FREE! We Are All Connected: Saving Species and Preventing Pandemics
A Smithsonian Affiliations Virtual Scholar Talk
Free Program with Registration!
Fri, Sep 18 | Noon-1 pm
Smithsonian Affiliates, in collaboration with researchers from the Smithsonian Conservation Biology Institute, will present a special online program- We Are All Connected: Saving Species and Preventing Pandemics. This hour-long program will feature a presentation from researchers in the Global Health Program and will include the opportunity for audience participants to submit questions in the chat.
Our current global health crisis has highlighted the ways in which the health of humans, animals, and the environment are inextricably linked—a concept central to the work of the Smithsonian Conservation Biology Institute’s Global Health Program. Dr. Maureen Kamau is a Smithsonian veterinary research fellow with the Global Health Program, and is based at the Mpala Research Center in Laikipia, Kenya. Through her fellowship, she participates in clinical care of Kenya’s native wildlife and conducts various research projects in wildlife population health and conservation. Maureen will share her experiences following this unique career path, how her research in Kenya relates to current concerns around infectious disease and pandemics, and how her careful study of poop has been instrumental in working to save the Eastern Black Rhino.
Register online now - click here.
Veterinary Research Fellow in One Health, Global Health Program, Smithsonian Conservation Biology Institute
Dr. Kamau is a veterinary research fellow in One Health with the Global Health Program, which takes a One Health approach to improve the lives of wildlife, people and domestic animals. In partnership with the Kenya Wildlife Service, Mpala Research Centre and Ol Jogi Wildlife Conservancy, she is based in Laikipia, Kenya, to increase regional wildlife veterinary capacity, conduct research, and contribute to outreach and training. She is passionate about applying her acquired professional and practical skills to positively impact society. In particular, she hopes to contribute to wildlife conservation and help subsistence farmers and policy makers make better informed decisions from evidence-based scientific findings.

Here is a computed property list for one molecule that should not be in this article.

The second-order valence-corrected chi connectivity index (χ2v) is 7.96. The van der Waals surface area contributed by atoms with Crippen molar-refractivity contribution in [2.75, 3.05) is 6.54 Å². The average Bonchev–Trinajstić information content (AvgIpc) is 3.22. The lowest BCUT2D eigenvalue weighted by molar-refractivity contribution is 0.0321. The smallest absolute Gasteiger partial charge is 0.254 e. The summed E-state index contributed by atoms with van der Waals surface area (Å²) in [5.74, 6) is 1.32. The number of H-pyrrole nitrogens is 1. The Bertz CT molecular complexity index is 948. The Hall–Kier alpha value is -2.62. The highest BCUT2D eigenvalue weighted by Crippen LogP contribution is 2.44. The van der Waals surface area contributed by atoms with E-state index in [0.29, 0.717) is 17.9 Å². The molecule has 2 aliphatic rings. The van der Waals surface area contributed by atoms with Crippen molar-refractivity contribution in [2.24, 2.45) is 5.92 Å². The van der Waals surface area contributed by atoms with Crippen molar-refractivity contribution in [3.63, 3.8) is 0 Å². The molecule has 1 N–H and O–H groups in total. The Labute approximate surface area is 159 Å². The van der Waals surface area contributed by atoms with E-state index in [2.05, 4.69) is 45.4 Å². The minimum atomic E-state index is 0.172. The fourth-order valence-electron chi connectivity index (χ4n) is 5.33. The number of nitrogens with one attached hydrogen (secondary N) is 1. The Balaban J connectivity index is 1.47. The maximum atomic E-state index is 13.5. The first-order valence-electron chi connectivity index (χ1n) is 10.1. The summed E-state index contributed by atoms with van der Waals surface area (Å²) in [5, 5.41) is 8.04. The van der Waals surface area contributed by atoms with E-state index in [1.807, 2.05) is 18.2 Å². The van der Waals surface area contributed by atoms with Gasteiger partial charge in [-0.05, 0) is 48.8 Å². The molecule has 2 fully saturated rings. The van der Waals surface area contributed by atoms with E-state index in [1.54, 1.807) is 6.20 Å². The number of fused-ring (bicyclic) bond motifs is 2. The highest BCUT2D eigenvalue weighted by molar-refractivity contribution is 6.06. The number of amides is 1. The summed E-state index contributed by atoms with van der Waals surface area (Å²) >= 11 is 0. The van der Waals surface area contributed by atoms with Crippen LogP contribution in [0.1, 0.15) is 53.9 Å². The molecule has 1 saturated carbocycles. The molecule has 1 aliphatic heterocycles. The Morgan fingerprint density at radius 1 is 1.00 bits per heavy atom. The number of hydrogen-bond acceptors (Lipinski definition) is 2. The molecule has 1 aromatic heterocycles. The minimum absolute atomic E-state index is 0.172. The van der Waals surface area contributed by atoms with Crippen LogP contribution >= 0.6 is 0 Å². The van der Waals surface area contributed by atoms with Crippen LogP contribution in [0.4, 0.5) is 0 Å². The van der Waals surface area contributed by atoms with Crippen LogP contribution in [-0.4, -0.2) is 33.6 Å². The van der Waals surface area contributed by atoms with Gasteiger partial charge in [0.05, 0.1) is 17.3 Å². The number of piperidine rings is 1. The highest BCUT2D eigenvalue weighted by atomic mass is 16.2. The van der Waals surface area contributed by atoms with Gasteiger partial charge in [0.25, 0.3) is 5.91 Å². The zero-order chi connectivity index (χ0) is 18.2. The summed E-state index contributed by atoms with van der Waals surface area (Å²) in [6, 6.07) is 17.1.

Her profound love for animals guided her choice to pursue a Bachelor of Veterinary Medicine at the University of Nairobi, known for its strong One Health program, from which she graduated in 2016. She then underwent a one-year internship at the Kenya Wildlife Service where she gained extensive field wildlife veterinary experience. During this time, disease ecology at the human wildlife interface piqued at her interest.
In the advent of anthropogenic-driven ecological change and the rise in wildlife involvement in emerging infectious diseases, it is ever more apparent that wildlife health is inextricably linked to human and livestock health. The Veterinary Research Fellowship in One Health provides Dr. Kamau with a unique opportunity to leverage her skills in carrying out regionally relevant research geared toward wildlife health and conservation, human health, and livestock health. With the understanding that One Health is a collaborative effort, she enjoys working with and learning from her Smithsonian colleagues and other partners to achieve meaningful and sustainable conservation and public health outcomes and advance her career as a veterinary researcher.
Introduction by Veronica Galicia Program Specialist, Global Health Program, Smithsonian Conservation Biology Institute
Veronica Galicia, LVT serves as the program specialist for Smithsonian's Global Health Program. Veronica assists GHP’S mission critical programs including facilitating multiple overseas projects. She also assists with all aspects of research projects including design and procurement, sample collection, and processing. Additionally, she supports field veterinarians while home and abroad. Veronica is also active in grant writing and manuscript submissions. Prior to joining the Global Health Team, she had been a zoo and wildlife veterinary technician at Smithsonian’s National Zoo for 11 years, with international work experience in Africa, Latin American, and Asia. Her international experience includes work with the Chinese government assisting radio collaring of Przewalski's horses for reintroduction back into the wild, and research on primate cardiac disease in Drills at the Limbe Wildlife Centre in Cameroon. As a volunteer for the Humane Society of the United States international outreach program, she has provided hands-on experiential training for veterinary students on spay and neuter programs across Latin America and India. Her extensive experience and skills are very valuable toward the continuing mission in capacity building and training for the Global Health Program.
Smithsonian Global Health Program veterinary fellow, Dr. Maureen Kamau, poses with an orphaned cheetah and infant rhino in Laikipia county, Kenya. Our field-based veterinary fellows provide veterinary clinical care and rehabilitation for sick, injured and orphaned wildlife, conduct research on high-priority wildlife issues and zoonotic diseases, and provide training for field wildlife veterinarians and students. These efforts link Smithsonian scientific knowledge and resources to and from critical interfaces at high-risk for emergence of zoonotic diseases and help save threatened and endangered species. Generous support for the Global Health training program, our fellows and interns is provided by the Morris Animal Foundation, Dennis and Connie Keller and Friends of the National Zoo.